Vigilante Justice Takes Hold in Remote Alaskan Village

It may be hard to imagine for many of us denizens of the 21st century, but there are still plenty of remote outcrops of civilization with few modern luxuries. As in, no running water or hospitals or jails. So what’s this sort of Wild West municipality to do when criminals strike? In the case of one Alaskan village with a population of 250, the answer is: banishment.

The tribal authority town of Tanana was the unfortunate host of the killing of two state troopers who had come to the village (via plane) in repsonse to a call. The alleged shooter is now within the justice system, but two other locals also thought to be connected to the killings roamed free. Desperate circumstances call for desperate measures, and the village voted to forever boot the miscreants from their midst.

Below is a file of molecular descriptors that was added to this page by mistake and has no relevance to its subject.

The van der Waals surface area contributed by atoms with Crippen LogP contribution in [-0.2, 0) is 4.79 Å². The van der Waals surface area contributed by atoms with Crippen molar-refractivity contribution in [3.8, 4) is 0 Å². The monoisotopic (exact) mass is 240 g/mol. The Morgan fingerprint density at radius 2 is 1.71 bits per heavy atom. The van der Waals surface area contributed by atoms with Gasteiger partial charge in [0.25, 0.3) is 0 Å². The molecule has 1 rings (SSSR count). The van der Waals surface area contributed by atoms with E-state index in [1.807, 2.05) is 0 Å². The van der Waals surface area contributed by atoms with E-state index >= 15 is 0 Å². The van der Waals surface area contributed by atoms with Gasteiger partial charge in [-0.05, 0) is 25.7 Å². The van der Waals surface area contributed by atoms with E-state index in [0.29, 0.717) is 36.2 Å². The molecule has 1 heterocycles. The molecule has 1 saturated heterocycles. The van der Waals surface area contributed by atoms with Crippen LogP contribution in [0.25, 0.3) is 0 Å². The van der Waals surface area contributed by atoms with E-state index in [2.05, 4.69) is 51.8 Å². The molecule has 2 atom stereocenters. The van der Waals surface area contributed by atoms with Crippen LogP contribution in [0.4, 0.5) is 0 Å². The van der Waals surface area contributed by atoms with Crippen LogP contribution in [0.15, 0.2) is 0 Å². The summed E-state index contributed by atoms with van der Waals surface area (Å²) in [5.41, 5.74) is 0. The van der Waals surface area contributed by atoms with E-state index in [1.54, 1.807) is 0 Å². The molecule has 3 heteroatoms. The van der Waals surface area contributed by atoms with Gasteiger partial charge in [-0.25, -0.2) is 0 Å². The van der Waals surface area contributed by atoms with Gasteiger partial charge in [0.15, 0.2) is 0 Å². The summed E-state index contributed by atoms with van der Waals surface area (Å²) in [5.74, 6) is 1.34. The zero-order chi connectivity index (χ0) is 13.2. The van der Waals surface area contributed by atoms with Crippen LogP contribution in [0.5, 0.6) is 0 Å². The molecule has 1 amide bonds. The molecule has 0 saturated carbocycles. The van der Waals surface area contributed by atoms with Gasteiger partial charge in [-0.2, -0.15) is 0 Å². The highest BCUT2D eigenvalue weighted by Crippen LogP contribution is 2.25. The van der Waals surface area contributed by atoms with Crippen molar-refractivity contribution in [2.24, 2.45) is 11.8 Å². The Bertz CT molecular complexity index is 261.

"This is the only way we have to remove individuals who are—how do we say it?—who are dangerous to members of the community," said the chair of Tanana Village Council.

This isn't the first time rural Alaskans have taken criminal matters into their own hands. In another community, a suspected drug dealer flying home was met by his fellow residents at the airport, and unceremoniously told to skedaddle (they even bought a return ticket for the offender to return from whence he came). Gotta give it to them—it's a swift way to get 'er done.

Vigilante justice can be seriously flawed, but in pockets of settlement so far removed from regular institutions, there may not be much alternative. Tanana residents say they will ask the state to back up its order to the cast-aways, but a lawyer with the Native American Rights Fund said, “If they do not enforce it, we will enforce it ourselves.” And when your entire community is aligned against you, there's probably not much motiviation to stick around anyway.

Image: ThinkStock

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